Acne can be unsightly and uncomfortable, but having it on the back of your neck can be particularly troublesome. Though common in teenagers, it can persist into adulthood for both men and women. It is most common in those who are physically active and sweat a lot, as the neck is where much sweat accumulates. You can treat your neck acne by modifying a few habits and taking the appropriate steps to treat blemishes.
Acne can appear in a variety of forms from blackheads to large cysts. On the neck, you'll most often notice pustules, which are red and inflamed lesions filled with pus. Other forms of acne common to the neck include whiteheads and cysts. Whiteheads are mild and generally go away with over-the-counter treatments, while cysts penetrate deep into the skin and can scar if left untreated. Any acne that appears on the neck will likely be more deeply rooted, because the skin is thicker than on the face 1. The likelihood of scarring, however, is reduced because the skin isn't quite so thin and fragile.
Having long hair that constantly touches your neck could contribute to neck acne because the hair contains oil, which can clog your pores. Likewise, using hair products could lead to breakouts on the neck because they can gunk up on the scalp and skin. You might wish to stay away from gel, mousse and some conditioners to prevent acne, as they contain oils. At the very least, take care that these substances don't get on your neck during application. Washing your hair every day or every other day can help reduce acne from sprouting up on your neck due to oily hair.
Some people might touch or rub the back of the neck distractedly, but this habit might be causing your breakouts. Your hands and fingernails can be dirty and touching your neck can introduce bacteria and oil there, clogging your pores and resulting in blemishes. If you don't change your pillowcases often enough, they might also contribute to your breakouts, as oil and dirt from your hair can build up and transfer to your neck each night. Lotions, shampoos and detergents with strong fragrances and dyes may also irritate your skin and should be avoided.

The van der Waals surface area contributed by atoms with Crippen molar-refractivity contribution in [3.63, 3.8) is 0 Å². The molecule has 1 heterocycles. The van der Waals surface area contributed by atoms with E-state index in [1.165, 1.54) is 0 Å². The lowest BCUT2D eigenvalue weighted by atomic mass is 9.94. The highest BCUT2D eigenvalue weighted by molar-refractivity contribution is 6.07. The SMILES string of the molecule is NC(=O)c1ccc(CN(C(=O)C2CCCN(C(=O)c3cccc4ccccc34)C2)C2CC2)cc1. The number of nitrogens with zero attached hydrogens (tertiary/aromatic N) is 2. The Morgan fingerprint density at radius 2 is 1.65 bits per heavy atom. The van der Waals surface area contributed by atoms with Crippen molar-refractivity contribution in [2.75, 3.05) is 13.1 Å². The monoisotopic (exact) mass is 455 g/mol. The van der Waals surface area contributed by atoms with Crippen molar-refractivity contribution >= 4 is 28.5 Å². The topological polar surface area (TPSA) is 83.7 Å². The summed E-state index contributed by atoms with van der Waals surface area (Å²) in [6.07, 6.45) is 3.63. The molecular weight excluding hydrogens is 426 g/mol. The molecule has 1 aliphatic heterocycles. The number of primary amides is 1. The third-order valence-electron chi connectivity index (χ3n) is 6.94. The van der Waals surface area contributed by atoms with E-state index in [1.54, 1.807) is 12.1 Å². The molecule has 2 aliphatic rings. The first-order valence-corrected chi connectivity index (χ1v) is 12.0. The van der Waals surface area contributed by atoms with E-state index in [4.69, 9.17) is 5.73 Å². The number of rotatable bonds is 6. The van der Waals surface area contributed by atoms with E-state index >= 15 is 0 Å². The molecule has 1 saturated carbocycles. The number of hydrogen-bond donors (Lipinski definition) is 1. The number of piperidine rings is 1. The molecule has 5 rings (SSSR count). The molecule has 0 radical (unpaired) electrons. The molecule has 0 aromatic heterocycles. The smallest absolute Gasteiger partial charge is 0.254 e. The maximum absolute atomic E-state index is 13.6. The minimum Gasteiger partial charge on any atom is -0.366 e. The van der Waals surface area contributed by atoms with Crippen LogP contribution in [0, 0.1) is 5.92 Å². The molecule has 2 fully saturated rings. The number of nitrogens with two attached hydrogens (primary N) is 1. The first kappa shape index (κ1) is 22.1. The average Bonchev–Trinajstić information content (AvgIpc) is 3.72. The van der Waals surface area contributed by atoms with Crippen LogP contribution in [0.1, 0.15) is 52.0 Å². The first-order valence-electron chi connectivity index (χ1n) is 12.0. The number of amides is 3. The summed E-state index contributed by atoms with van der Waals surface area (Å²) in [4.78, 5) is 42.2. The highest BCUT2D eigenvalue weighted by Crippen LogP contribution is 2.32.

Treat acne on the back of your neck much as you would acne on any other part of your body. Over-the-counter cleansers and creams containing salicylic acid or benzoyl peroxide can help dry up your blemishes, kill bacteria and unclog your pores. Your neck is sensitive and it may need extra care to prevent overdrying and future breakouts, so always follow your treatment with an oil-free moisturizer to keep skin supple.
Preventing new blemishes is key to maintaining healthy skin. To do this, avoid touching your neck, thoroughly cleanse and medicate the area daily, pull your hair up off your neck during the day if it's oily, wash your bedding each week with fragrance and dye-free detergents and avoid using oily hair products that could clog your pores.
Having long hair that constantly touches your neck could contribute to neck acne because the hair contains oil, which can clog your pores. Likewise, using hair products could lead to breakouts on the neck because they can gunk up on the scalp and skin. Washing your hair every day or every other day can help reduce acne from sprouting up on your neck due to oily hair.
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